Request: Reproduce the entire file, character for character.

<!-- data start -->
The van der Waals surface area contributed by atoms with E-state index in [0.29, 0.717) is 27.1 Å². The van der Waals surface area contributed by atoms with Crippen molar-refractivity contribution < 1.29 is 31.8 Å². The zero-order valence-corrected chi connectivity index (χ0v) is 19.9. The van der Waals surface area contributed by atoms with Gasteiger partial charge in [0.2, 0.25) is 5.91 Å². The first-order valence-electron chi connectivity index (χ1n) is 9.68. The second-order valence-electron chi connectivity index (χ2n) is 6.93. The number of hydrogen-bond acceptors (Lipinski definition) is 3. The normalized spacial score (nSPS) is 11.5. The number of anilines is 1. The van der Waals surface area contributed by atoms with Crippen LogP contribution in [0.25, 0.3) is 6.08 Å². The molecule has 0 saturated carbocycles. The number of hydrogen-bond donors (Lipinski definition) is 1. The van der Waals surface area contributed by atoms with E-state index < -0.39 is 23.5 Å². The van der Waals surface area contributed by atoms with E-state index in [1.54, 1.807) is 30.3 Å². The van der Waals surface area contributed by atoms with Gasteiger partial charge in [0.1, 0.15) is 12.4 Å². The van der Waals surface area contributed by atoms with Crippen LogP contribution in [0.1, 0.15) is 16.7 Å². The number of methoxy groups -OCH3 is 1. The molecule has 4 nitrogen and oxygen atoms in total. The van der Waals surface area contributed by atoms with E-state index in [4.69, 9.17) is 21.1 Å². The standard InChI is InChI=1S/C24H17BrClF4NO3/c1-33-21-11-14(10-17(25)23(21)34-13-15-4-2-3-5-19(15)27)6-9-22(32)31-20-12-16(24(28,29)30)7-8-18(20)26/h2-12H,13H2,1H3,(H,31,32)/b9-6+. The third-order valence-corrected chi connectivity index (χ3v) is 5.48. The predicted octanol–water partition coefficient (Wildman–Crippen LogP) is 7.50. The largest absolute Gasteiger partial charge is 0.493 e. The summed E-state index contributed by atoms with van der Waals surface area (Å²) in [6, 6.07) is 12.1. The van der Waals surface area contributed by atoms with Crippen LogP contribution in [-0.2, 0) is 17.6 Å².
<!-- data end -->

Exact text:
The van der Waals surface area contributed by atoms with E-state index in [0.29, 0.717) is 27.1 Å². The van der Waals surface area contributed by atoms with Crippen molar-refractivity contribution < 1.29 is 31.8 Å². The zero-order valence-corrected chi connectivity index (χ0v) is 19.9. The van der Waals surface area contributed by atoms with Gasteiger partial charge in [0.2, 0.25) is 5.91 Å². The first-order valence-electron chi connectivity index (χ1n) is 9.68. The second-order valence-electron chi connectivity index (χ2n) is 6.93. The number of hydrogen-bond acceptors (Lipinski definition) is 3. The normalized spacial score (nSPS) is 11.5. The number of anilines is 1. The van der Waals surface area contributed by atoms with Crippen LogP contribution in [0.25, 0.3) is 6.08 Å². The molecule has 0 saturated carbocycles. The number of hydrogen-bond donors (Lipinski definition) is 1. The van der Waals surface area contributed by atoms with E-state index < -0.39 is 23.5 Å². The van der Waals surface area contributed by atoms with E-state index in [1.54, 1.807) is 30.3 Å². The van der Waals surface area contributed by atoms with Gasteiger partial charge in [0.1, 0.15) is 12.4 Å². The van der Waals surface area contributed by atoms with Crippen LogP contribution in [0.1, 0.15) is 16.7 Å². The number of methoxy groups -OCH3 is 1. The molecule has 4 nitrogen and oxygen atoms in total. The van der Waals surface area contributed by atoms with E-state index in [4.69, 9.17) is 21.1 Å². The standard InChI is InChI=1S/C24H17BrClF4NO3/c1-33-21-11-14(10-17(25)23(21)34-13-15-4-2-3-5-19(15)27)6-9-22(32)31-20-12-16(24(28,29)30)7-8-18(20)26/h2-12H,13H2,1H3,(H,31,32)/b9-6+. The third-order valence-corrected chi connectivity index (χ3v) is 5.48. The predicted octanol–water partition coefficient (Wildman–Crippen LogP) is 7.50. The largest absolute Gasteiger partial charge is 0.493 e. The summed E-state index contributed by atoms with van der Waals surface area (Å²) in [6, 6.07) is 12.1. The van der Waals surface area contributed by atoms with Crippen LogP contribution in [-0.2, 0) is 17.6 Å².